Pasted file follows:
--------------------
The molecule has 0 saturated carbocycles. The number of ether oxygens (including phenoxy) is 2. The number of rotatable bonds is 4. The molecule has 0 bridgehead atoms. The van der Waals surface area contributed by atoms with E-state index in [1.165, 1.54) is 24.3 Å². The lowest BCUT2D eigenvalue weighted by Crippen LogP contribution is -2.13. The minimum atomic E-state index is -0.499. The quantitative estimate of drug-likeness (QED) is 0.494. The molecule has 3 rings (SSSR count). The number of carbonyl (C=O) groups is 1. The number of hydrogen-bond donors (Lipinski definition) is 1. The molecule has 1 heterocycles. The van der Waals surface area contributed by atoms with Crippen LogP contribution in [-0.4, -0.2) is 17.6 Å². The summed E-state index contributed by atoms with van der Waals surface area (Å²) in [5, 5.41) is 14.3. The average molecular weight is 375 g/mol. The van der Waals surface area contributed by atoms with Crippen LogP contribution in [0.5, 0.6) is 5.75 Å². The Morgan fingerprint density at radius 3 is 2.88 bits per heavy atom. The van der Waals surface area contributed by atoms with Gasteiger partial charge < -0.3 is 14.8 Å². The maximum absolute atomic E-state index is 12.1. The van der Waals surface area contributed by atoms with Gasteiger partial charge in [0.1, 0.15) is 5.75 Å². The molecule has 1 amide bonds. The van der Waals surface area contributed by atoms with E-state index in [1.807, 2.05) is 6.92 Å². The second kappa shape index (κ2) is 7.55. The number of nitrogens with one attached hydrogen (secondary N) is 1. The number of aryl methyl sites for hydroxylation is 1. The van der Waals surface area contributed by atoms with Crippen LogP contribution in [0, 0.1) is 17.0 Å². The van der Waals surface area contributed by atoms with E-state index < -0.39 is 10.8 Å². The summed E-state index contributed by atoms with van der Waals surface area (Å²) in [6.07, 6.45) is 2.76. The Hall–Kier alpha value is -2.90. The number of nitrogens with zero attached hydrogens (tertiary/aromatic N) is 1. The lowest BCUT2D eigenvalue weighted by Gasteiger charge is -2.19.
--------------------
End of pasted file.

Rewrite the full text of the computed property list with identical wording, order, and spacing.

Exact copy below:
The molecule has 0 saturated carbocycles. The number of ether oxygens (including phenoxy) is 2. The number of rotatable bonds is 4. The molecule has 0 bridgehead atoms. The van der Waals surface area contributed by atoms with E-state index in [1.165, 1.54) is 24.3 Å². The lowest BCUT2D eigenvalue weighted by Crippen LogP contribution is -2.13. The minimum atomic E-state index is -0.499. The quantitative estimate of drug-likeness (QED) is 0.494. The molecule has 3 rings (SSSR count). The number of carbonyl (C=O) groups is 1. The number of hydrogen-bond donors (Lipinski definition) is 1. The molecule has 1 heterocycles. The van der Waals surface area contributed by atoms with Crippen LogP contribution in [-0.4, -0.2) is 17.6 Å². The summed E-state index contributed by atoms with van der Waals surface area (Å²) in [5, 5.41) is 14.3. The average molecular weight is 375 g/mol. The van der Waals surface area contributed by atoms with Crippen LogP contribution in [0.5, 0.6) is 5.75 Å². The Morgan fingerprint density at radius 3 is 2.88 bits per heavy atom. The van der Waals surface area contributed by atoms with Gasteiger partial charge < -0.3 is 14.8 Å². The maximum absolute atomic E-state index is 12.1. The van der Waals surface area contributed by atoms with Gasteiger partial charge in [0.1, 0.15) is 5.75 Å². The molecule has 1 amide bonds. The van der Waals surface area contributed by atoms with E-state index in [1.807, 2.05) is 6.92 Å². The second kappa shape index (κ2) is 7.55. The number of nitrogens with one attached hydrogen (secondary N) is 1. The number of aryl methyl sites for hydroxylation is 1. The van der Waals surface area contributed by atoms with Crippen LogP contribution in [0, 0.1) is 17.0 Å². The van der Waals surface area contributed by atoms with E-state index < -0.39 is 10.8 Å². The summed E-state index contributed by atoms with van der Waals surface area (Å²) in [6.07, 6.45) is 2.76. The Hall–Kier alpha value is -2.90. The number of nitrogens with zero attached hydrogens (tertiary/aromatic N) is 1. The lowest BCUT2D eigenvalue weighted by Gasteiger charge is -2.19.